Procrastination has drawn considerable attention from researchers, largely with respect to academic procrastination.[8] In clinical populations, procrastination has been found to be positively related to anxiety and depression.[9] Procrastination has also been considered to be an attempt at temporary mood repair, achieved by delaying decision-making or the task.[10] However, it is ineffective in the long run and linked with increased negative affect.[11],[12] Thus, negative mood may result in task delays, further prolonging negative affect, therefore not only resulting from procrastination but also leading to it.

From a regulatory framework, procrastination is seen as a failure of one's self-regulatory ability, and in monitoring and prioritizing goals, eventually leading to a sense of failure and criticality toward self. This perspective has led to the exploration of the relationship between procrastination and self-compassion.[13] Self-compassion refers to an individual's attitude toward self and plays an important role in how people engage in problem-solving in everyday situations. Self-compassion is defined as kindness to oneself in the face of inadequacy and failures, and acceptance of one's negative emotions, as part of collective human experience.[14] Greater level of self-compassion has been related to lesser self-conscious emotions such as shame or guilt, greater self-forgiveness, and reduction in future procrastination and negative mood.[15],[16] Self-compassion may thus act as a buffer in the experience of negative events and enhance positive feelings toward oneself when encountering difficulties. Studies examining self-compassion and anxiety across clinical samples suggest that self-compassion reduces the severity of anxiety and functions as a buffer.[17],[18],[19]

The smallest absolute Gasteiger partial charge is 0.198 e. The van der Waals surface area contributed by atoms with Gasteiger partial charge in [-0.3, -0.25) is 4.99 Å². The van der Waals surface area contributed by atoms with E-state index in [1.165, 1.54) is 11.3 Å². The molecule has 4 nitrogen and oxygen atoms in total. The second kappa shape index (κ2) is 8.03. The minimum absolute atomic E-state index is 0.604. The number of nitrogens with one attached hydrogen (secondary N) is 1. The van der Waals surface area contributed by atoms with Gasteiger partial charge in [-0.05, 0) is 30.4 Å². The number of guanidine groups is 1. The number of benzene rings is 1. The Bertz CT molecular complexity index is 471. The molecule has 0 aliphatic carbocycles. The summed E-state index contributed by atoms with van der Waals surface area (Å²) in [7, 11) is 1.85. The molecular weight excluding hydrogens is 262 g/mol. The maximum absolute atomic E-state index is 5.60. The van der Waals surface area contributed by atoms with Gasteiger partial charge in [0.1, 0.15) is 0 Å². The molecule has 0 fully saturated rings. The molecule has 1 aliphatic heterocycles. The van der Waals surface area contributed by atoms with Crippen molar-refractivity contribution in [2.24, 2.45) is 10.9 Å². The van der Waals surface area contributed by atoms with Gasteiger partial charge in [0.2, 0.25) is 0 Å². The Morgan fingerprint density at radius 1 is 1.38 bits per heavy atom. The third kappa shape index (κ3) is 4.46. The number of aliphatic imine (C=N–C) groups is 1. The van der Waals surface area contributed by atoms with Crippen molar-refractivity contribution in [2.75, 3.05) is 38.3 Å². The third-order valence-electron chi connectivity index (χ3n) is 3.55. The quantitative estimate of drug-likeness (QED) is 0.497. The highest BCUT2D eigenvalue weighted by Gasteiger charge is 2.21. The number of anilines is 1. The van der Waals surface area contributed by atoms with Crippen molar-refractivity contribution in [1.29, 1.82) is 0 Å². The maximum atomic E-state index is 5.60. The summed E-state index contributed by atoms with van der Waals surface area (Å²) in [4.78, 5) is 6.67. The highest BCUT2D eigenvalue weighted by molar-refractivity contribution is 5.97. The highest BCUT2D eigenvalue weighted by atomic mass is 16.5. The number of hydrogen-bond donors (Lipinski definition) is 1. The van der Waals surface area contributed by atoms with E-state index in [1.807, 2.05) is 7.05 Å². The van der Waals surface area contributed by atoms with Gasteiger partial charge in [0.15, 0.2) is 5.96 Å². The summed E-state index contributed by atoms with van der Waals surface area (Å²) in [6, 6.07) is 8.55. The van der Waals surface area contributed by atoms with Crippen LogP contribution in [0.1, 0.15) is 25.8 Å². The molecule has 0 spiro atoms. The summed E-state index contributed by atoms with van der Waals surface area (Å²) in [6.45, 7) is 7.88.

Recent evidence indicates that the distress connected with procrastination may be due to intrapersonal processes linked to negative self-evaluations and self-criticality that procrastinators experience, when dealing with difficult tasks, in addition to failure in task completion.[8],[20] Procrastinators report a “downward spiral” that begins once they begin procrastinating, this adds more unfinished work for future, increases urgency, and at the same time affects self-evaluation, resulting in increased anxiety and stress.[11] A meta-analysis investigating self-compassion as a mediator of the trait procrastination-distress link revealed procrastination and self-compassion to be moderately negatively related.[21] Self-compassion is a resilience factor.It promotes adaptive self-regualtory skills and thereby reduces distress related to negative self-evaluation and it impact on self.[13] Self-compassion indicates reduced self-criticality and harshness toward self, thereby reduced negative affect, including those emotions associated with procrastination.

Anxiety disorders have high prevalence and are categorized as significantly contributing to global disease burden of disability-adjusted life years.[22] A national mental health survey in the Indian subcontinent reported a lifetime prevalence of anxiety disorders as 3.7%.[23] Anxiety disorders are heterogeneous in nature and may often have a waxing and waning course and tend to be chronic. Individuals with anxiety disorders use a variety of behavioral and cognitive strategies to reduce their anxiety. In addition, they also experience significant difficulty in decision-making and problem-solving,[24],[25] which may often result in procrastination. There is considerable impairment in functioning, often as a result of factors such as task avoidance, procrastination, perfectionism,[8] and fear of failure.[26]